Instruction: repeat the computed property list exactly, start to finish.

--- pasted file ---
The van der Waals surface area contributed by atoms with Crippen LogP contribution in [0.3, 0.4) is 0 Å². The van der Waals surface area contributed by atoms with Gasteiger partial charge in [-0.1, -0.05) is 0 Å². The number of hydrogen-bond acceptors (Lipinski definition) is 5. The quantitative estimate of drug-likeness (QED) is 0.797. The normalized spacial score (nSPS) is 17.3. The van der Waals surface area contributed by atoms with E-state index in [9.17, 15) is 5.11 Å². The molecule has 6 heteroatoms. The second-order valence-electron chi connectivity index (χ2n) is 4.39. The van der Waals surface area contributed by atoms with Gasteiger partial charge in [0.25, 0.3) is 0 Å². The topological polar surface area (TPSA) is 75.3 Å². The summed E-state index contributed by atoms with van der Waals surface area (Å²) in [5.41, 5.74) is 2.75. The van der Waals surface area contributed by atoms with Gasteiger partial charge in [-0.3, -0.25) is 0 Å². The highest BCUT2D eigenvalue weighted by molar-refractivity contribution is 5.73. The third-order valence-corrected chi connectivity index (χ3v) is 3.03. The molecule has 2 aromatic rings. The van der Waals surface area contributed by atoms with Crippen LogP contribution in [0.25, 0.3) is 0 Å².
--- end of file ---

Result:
The van der Waals surface area contributed by atoms with Crippen LogP contribution in [0.3, 0.4) is 0 Å². The van der Waals surface area contributed by atoms with Gasteiger partial charge in [-0.1, -0.05) is 0 Å². The number of hydrogen-bond acceptors (Lipinski definition) is 5. The quantitative estimate of drug-likeness (QED) is 0.797. The normalized spacial score (nSPS) is 17.3. The van der Waals surface area contributed by atoms with E-state index in [9.17, 15) is 5.11 Å². The molecule has 6 heteroatoms. The second-order valence-electron chi connectivity index (χ2n) is 4.39. The van der Waals surface area contributed by atoms with Gasteiger partial charge in [0.25, 0.3) is 0 Å². The topological polar surface area (TPSA) is 75.3 Å². The summed E-state index contributed by atoms with van der Waals surface area (Å²) in [5.41, 5.74) is 2.75. The van der Waals surface area contributed by atoms with Gasteiger partial charge in [-0.3, -0.25) is 0 Å². The highest BCUT2D eigenvalue weighted by molar-refractivity contribution is 5.73. The third-order valence-corrected chi connectivity index (χ3v) is 3.03. The molecule has 2 aromatic rings. The van der Waals surface area contributed by atoms with Crippen LogP contribution in [0.25, 0.3) is 0 Å².